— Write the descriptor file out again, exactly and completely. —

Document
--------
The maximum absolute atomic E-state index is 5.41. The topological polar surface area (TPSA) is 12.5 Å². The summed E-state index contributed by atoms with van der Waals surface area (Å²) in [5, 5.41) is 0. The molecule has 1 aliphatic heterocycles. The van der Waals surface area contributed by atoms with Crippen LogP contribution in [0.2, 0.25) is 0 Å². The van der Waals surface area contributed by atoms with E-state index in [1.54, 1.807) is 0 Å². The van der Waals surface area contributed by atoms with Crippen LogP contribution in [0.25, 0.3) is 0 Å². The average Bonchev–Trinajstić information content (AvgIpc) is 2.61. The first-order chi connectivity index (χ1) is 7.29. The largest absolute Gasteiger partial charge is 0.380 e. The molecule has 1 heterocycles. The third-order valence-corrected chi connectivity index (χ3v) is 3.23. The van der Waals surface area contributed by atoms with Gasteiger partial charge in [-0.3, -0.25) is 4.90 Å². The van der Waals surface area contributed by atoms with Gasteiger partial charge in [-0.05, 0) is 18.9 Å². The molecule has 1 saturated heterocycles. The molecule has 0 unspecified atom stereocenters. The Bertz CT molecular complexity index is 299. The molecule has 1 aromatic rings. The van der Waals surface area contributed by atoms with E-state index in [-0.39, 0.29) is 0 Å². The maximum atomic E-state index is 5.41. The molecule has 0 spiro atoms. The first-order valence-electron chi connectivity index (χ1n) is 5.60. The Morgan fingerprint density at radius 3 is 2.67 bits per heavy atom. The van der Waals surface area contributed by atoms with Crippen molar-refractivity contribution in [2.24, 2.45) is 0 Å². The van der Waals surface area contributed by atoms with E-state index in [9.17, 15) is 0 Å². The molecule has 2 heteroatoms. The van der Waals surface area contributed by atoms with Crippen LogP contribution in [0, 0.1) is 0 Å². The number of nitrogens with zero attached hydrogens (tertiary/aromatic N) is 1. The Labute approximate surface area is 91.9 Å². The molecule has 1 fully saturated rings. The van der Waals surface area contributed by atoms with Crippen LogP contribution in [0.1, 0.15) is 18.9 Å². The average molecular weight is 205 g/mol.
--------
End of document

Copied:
The maximum absolute atomic E-state index is 5.41. The topological polar surface area (TPSA) is 12.5 Å². The summed E-state index contributed by atoms with van der Waals surface area (Å²) in [5, 5.41) is 0. The molecule has 1 aliphatic heterocycles. The van der Waals surface area contributed by atoms with Crippen LogP contribution in [0.2, 0.25) is 0 Å². The van der Waals surface area contributed by atoms with E-state index in [1.54, 1.807) is 0 Å². The van der Waals surface area contributed by atoms with Crippen LogP contribution in [0.25, 0.3) is 0 Å². The average Bonchev–Trinajstić information content (AvgIpc) is 2.61. The first-order chi connectivity index (χ1) is 7.29. The largest absolute Gasteiger partial charge is 0.380 e. The molecule has 1 heterocycles. The third-order valence-corrected chi connectivity index (χ3v) is 3.23. The van der Waals surface area contributed by atoms with Gasteiger partial charge in [-0.3, -0.25) is 4.90 Å². The van der Waals surface area contributed by atoms with Gasteiger partial charge in [-0.05, 0) is 18.9 Å². The molecule has 1 saturated heterocycles. The molecule has 0 unspecified atom stereocenters. The Bertz CT molecular complexity index is 299. The molecule has 1 aromatic rings. The van der Waals surface area contributed by atoms with E-state index in [-0.39, 0.29) is 0 Å². The maximum atomic E-state index is 5.41. The molecule has 0 spiro atoms. The first-order valence-electron chi connectivity index (χ1n) is 5.60. The Morgan fingerprint density at radius 3 is 2.67 bits per heavy atom. The van der Waals surface area contributed by atoms with Crippen molar-refractivity contribution in [2.24, 2.45) is 0 Å². The van der Waals surface area contributed by atoms with E-state index in [9.17, 15) is 0 Å². The molecule has 2 heteroatoms. The van der Waals surface area contributed by atoms with Crippen LogP contribution in [0, 0.1) is 0 Å². The number of nitrogens with zero attached hydrogens (tertiary/aromatic N) is 1. The Labute approximate surface area is 91.9 Å². The molecule has 1 fully saturated rings. The van der Waals surface area contributed by atoms with Crippen LogP contribution in [0.1, 0.15) is 18.9 Å². The average molecular weight is 205 g/mol.